One of Transition Town Letchworth’s area of interest is reducing the carbon associated with both existing and new housing stock. We have been eagerly awaiting the update to Part L of the Building Standards in the hope that this legislative driver would fill the gap left by dropping the Code for Sustainable Homes and move the UK swiftly to the position where all newly built homes are capable of being operated as affordable zero carbon homes.
UK builders already have access to the technology and materials to build zero carbon dwellings, and we believe this is what the 2020 update of Part L should require. Once the grid decarbonises all new homes built from 2020 onwards should automatically operate as affordable zero carbon homes. However, analysis of the 2020 changes proposed for Part L identifies that the carbon associated with new homes will be largely due to decarbonisation of the electricity grid, not to a tightening in the Part L energy efficiency standards. Thus, it will not take builders on a journey to improving build quality to deliver zero carbon homes which is now so desperately needed.
The Future Homes Standard 2020 does not promote a well-insulated building fabric due to the loss of the fabric energy efficiency standard (FEES). Additionally, the two options proposed deliver either 20% or 31% energy efficiency reductions, neither of which push fabric, comfort and well-being hard enough. The more we can insulate our homes the less energy they will use for heating. We should not be designing and building homes that will need retrofitting in the future.
Under Part L 2013 there is a Fabric Energy Efficiency Standard (FEES) metric which helps prevent homes being designed with a fabric worse than the ‘notional’ building, the 2020 consultation is proposing to drop the FEES target. This means that homes can be designed using the ‘minimum’ building fabric u-values as long as the building passes the carbon and primary energy targets. Where an energy efficient heating system (such as an air source heat pump) is specified the building is able to pass these targets with a poor building fabric. This is a loophole that overrides the need to have a well-insulated fabric and is likely to impact on running costs for homeowners.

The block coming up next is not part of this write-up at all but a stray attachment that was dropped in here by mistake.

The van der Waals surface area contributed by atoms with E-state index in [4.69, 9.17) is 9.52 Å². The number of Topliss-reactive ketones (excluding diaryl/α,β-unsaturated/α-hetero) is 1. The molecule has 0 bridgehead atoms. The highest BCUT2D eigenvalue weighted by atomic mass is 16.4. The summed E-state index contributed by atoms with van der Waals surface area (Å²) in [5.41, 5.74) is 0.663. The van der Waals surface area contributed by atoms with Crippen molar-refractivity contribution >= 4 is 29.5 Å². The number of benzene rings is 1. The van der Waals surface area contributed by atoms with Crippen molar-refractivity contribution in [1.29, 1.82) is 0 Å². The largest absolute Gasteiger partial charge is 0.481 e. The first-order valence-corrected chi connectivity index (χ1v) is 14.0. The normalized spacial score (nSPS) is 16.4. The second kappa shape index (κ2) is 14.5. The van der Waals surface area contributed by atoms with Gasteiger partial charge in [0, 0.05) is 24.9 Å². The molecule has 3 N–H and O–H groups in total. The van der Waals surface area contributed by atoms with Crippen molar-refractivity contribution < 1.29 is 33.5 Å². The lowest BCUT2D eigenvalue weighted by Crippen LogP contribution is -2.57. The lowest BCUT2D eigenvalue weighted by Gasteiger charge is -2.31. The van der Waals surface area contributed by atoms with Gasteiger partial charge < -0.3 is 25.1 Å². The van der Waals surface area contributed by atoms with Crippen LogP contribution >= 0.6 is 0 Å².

LETI have undertaken analysis of the proposed standard which illustrates that new homes could be less efficient in 2020 than under Building Regulations 2013. Such a retrograde step in minimum requirements should be seen as unacceptable. New buildings should be built to impose a minimal load on the national grid and thereby help the UK to achieve net zero carbon emissions. If there is a serious commitment to improving building fabric this must start now by setting more challenging 2020 fabric standards or setting higher FEES standards.
Zero carbon homes usually have an air permeability of less 3m3/m2.h at 50Pa and this requires mechanical ventilation. This is what Part L and Part F should be seeking but currently it is still planned to include guidance for homes with significantly higher air permeability.
Local Authorities Zero Carbon Plans
Local authorities are much better placed to assess local need and viability of their area. Until the government implements a Part L to deliver zero carbon homes, the UKs ability to slow climate change rests with local authorities’ ambitious response and their zero carbon plans. Government should therefore not be seeking to take this away until they have put in place legislation that requires affordable zero carbon homes. Instead they should be supporting local authorities and give them greater freedom to impose a faster journey to affordable zero carbon homes. There is already evidence where local authorities have set local targets beyond that of Building Regulations which have proved viable and successful.
Switching from Gas
New homes represent a small proportion of the UK housing stock. Having sufficient trained engineers to install heat pump systems into all new homes in 2020 should be deliverable and so the target to not have gas supplied to any new homes could and should be implemented earlier than 2025.
Measuring the Energy Efficiency of New Houses
It is time to move from setting housing performance targets relative to current building standards and switch to targets which are focused on the end goal of all new builds achieving zero carbon with affordable energy running costs. We believe standards should be set based on the actual energy a building consumes in operation (regulated and unregulated energy), for example, kWh/m2/year, rather than a percentage reduction over a notional building model. This will be less confusing than the current standards and can be understood by the wider population.
In summary the proposed building regulations appears not to have acknowledged the urgent need to tackle climate change and has underestimated the ‘rate’ of change that is possible in the building industry. If the code for sustainable homes had been implemented as initially planned, we would now be building zero carbon homes. The knowledge and technology exist to deliver affordable zero carbon homes and this is what should be done. If forced to change the construction industry will change so now is the time to put in the legislative drivers.